Thursday, April 28, 2011


Ira Cohen
(February 3, 1935-April 25, 2011)

   On Monday, April 25th, I received a call from Sky, an old friend who I have known for many years, letting me know that Ira Cohen had passed away moments before in St. Luke’s Hospital. She told me that I was someone Ira cared about, which is why she was calling, and I felt immediately very sad at hearing the news, and for having not seen more of him in recent years.

   Next to Charles Henri Ford, Ira Cohen was one of the people I knew the longest in my life, even though I sometimes felt that in spite of how long I knew him, I didn’t know him deeply. Then again, Ira was Ira. There was a kind of mystery about Ira, but he was also very matter of fact, and knowing him was knowing him. And I can’t imagine my life without having had Ira in it.

   I first met Sky in Crete in the 1970s, where she lived then. She was raising Ira’s son Raphael, who at that time was just a little boy riding around on a small bicycle. Like everyone I met in those years, I was introduced to Sky by Charles, and of course, Charles and Ira were good friends from before Charles ever went to Nepal.

   When I started working for Charles in Kathmandu in the 1970s, all kinds of doors I could not have imagined were opened to me, very often by Ira Cohen. And I remember him coming often with Angus MacLise to the tea salons that Charles would have in the house. Ira was always hosting “Happenings” around the city, and Charles would take me whenever he went to one of them. They were full of hippies and jetsetters from Europe and the United States, and there would be always local musicians playing traditional music with tablas and a sitar. The musicians would come and play for tips that would be collected in a hat. The music itself didn’t excite me much since I’d been hearing it all my life, but the Happenings were always interesting spectacles, with all kinds of people smoking whatever they were smoking, and listening to the music very happily. Sometimes I had the feeling that between the smoking and the music, some of those people seemed to think they had gone to paradise, right in the middle of Kathmandu. And Ira was at the center of that paradise in his flowing robes with his girlfriend Petra Vogt, also in flowing robes. Petra was a German actress with the Living Theater, and she and Ira stood out from the other Westerners I was getting used to seeing, even from the hippies. With Ira’s long black beard and his robes like a sadhu, Petra--with her long dark hair and robes like a nun--was his perfect feminine match.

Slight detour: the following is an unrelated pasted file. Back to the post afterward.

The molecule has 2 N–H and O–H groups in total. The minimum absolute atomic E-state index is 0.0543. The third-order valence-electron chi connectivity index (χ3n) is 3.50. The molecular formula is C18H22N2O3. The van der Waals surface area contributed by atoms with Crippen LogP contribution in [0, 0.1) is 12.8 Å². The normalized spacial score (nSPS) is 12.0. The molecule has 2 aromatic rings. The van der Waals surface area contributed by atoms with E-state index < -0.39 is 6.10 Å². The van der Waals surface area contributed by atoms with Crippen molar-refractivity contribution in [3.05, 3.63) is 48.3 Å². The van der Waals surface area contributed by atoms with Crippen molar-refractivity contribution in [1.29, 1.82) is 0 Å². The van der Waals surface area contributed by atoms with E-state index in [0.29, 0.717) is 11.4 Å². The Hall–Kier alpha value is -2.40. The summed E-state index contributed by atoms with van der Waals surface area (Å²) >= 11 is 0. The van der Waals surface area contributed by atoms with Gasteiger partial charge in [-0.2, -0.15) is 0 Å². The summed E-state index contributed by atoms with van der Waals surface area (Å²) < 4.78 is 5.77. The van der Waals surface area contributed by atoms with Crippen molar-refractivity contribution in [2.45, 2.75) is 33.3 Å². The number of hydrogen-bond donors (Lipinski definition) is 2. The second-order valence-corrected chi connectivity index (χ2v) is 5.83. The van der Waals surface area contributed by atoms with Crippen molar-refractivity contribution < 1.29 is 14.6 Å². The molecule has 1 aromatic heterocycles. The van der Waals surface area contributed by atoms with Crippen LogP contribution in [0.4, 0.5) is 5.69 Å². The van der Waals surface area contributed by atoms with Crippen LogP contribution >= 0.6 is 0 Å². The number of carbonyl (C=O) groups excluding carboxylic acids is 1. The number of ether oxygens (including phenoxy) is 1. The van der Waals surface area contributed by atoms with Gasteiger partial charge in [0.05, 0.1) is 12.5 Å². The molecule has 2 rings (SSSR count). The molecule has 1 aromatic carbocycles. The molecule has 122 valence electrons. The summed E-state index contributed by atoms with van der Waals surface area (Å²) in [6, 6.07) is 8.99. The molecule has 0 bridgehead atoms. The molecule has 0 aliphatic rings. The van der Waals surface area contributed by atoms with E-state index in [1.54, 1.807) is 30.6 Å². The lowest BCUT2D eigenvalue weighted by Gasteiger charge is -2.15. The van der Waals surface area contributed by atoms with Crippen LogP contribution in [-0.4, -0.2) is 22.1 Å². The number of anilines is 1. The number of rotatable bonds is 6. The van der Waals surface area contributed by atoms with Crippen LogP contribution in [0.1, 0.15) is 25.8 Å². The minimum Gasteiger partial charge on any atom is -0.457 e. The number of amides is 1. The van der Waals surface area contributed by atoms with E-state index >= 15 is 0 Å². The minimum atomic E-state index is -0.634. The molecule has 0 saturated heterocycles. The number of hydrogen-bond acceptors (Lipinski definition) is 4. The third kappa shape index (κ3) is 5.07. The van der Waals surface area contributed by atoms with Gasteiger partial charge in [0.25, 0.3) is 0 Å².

I remember trekking once, with Ira, Valery Oisteanu and a few others in the mountains of Crete. As we went through little villages, dogs would come tearing after Ira, dressed in his floppy, hanging things, and I’d think, “Why him and not me?” There was just something about Ira that made the dogs want to chase him, and the Greek villagers would stand and watch Ira pass by astonished. I think they had probably just never seen anything quite like Ira before.

   A couple of months after I started working for him, Charles told me that he was going to be away for an entire month and that Ira and Petra were going to stay in the house while he was gone. They loved to throw wild parties that lasted all night with poetry and Nepalese music and all kinds of smoking and drinking and all their friends sitting around listening.  I don’t know why Charles let them have his house because they had a house of their own, but they might have wanted to use it because it was bigger, in order to have bigger Happenings. Charles gave me the option to stay in the house with Ira and Petra or not to. Like Charles, I was not a smoker or drinker, and I thought I might not be comfortable living in the house without him being there.